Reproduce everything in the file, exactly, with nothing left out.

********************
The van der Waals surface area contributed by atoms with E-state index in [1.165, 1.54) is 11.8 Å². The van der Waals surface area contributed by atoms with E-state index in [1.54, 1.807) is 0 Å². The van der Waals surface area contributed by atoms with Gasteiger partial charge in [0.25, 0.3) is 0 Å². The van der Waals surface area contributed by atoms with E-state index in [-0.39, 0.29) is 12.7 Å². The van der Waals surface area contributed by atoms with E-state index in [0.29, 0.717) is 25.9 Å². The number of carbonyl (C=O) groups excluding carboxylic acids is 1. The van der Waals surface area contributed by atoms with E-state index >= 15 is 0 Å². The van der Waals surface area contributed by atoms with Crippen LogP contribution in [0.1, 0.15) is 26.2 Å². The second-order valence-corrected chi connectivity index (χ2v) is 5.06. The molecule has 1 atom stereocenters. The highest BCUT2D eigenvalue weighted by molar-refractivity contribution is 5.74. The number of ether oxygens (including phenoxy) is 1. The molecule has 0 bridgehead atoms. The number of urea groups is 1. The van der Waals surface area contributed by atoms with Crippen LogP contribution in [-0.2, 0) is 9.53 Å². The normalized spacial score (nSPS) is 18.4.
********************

The van der Waals surface area contributed by atoms with E-state index in [1.165, 1.54) is 11.8 Å². The van der Waals surface area contributed by atoms with E-state index in [1.54, 1.807) is 0 Å². The van der Waals surface area contributed by atoms with Gasteiger partial charge in [0.25, 0.3) is 0 Å². The van der Waals surface area contributed by atoms with E-state index in [-0.39, 0.29) is 12.7 Å². The van der Waals surface area contributed by atoms with E-state index in [0.29, 0.717) is 25.9 Å². The number of carbonyl (C=O) groups excluding carboxylic acids is 1. The van der Waals surface area contributed by atoms with E-state index >= 15 is 0 Å². The van der Waals surface area contributed by atoms with Crippen LogP contribution in [0.1, 0.15) is 26.2 Å². The second-order valence-corrected chi connectivity index (χ2v) is 5.06. The molecule has 1 atom stereocenters. The highest BCUT2D eigenvalue weighted by molar-refractivity contribution is 5.74. The number of ether oxygens (including phenoxy) is 1. The molecule has 0 bridgehead atoms. The number of urea groups is 1. The van der Waals surface area contributed by atoms with Crippen LogP contribution in [-0.2, 0) is 9.53 Å². The normalized spacial score (nSPS) is 18.4.